Corporate Compliance
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Corporate Compliance

New Approaches to Regulatory Enforcement

Sharon Oded

This book considers how a regulatory enforcement policy should be designed to efficiently induce proactive corporate compliance. It first explores two major schools of thought regarding law enforcement, both the deterrence and cooperative approaches, and shows that neither of these represents an optimal regulatory enforcement paradigm from a social welfare perspective. It provides a critical analysis of recent developments in US Federal corporate liability regimes, and proposes a generic framework that better tailors sanction schemes and monitoring systems to regulatee performance. The proposed framework efficiently induces corporate proactive compliance, while maintaining an optimal level of deterrence.
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Chapter 4: The reconciliation of deterrence-based and cooperative enforcement

New Approaches to Regulatory Enforcement

Sharon Oded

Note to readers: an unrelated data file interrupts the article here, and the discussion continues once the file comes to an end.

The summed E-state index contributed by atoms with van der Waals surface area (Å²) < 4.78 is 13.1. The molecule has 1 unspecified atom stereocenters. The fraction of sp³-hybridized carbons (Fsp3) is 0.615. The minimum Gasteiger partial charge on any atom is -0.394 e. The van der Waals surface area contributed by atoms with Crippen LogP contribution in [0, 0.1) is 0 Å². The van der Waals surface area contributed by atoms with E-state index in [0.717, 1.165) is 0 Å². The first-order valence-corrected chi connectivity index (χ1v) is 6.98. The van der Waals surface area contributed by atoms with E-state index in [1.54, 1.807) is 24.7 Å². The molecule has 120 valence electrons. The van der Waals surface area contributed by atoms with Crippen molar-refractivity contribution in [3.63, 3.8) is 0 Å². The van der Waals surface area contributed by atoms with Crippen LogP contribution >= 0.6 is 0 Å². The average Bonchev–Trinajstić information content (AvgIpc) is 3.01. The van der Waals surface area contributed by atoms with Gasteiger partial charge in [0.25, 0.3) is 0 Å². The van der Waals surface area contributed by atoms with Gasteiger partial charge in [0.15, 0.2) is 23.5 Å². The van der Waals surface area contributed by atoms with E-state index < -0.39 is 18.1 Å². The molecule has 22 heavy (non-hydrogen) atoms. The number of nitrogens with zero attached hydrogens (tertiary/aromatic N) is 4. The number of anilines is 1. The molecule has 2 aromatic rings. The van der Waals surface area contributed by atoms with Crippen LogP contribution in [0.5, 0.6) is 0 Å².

Although aiming at the same final goal of regulatory compliance, the deterrence-based and the cooperative enforcement approaches endorse distinctive enforcement strategies: the deterrence-based enforcement approach endorses “by-the-book,” legalistic enforcement strategies, while the cooperative enforcement approach endorses cooperative, conciliatory ones. In the previous chapters, I showed that each of these distinctive schools of thought is fraught with various perils that may thwart its efficient functioning. This chapter proposes that within the context of corporate regulatory compliance, policymakers are not necessarily required to follow a single enforcement paradigm. Given the heterogeneity of regulatees and their changing preferences, the goal of social welfare maximization favors an inclusive enforcement approach that addresses all types of regulatees, while integrating deterrence-based and cooperative enforcement measures. The main aim of this chapter, then, is to explore regulatory mixed enforcement regimes that accommodate deterrence-based and cooperative enforcement strategies (“mixed regimes”). This chapter is structured as follows: I explore in Section 4.2 the enforcement dilemma in a realistic setting in a world with heterogeneous regulatees. In Section 4.3, I present an analytical framework that applies the game theoretic wisdom to the regulatory compliance context. This analytical framework is, then, used to portray and analyze the major regulatory mixed regimes proposed thus far in the scholarly polemic. In Section 4.4, I discuss the virtues of regulatory mixed regimes from a social standpoint, and in Section 4.5, I flag two major pitfalls of such regulatory mixed regimes that should be considered before these regimes are implemented in particular regulatory contexts.

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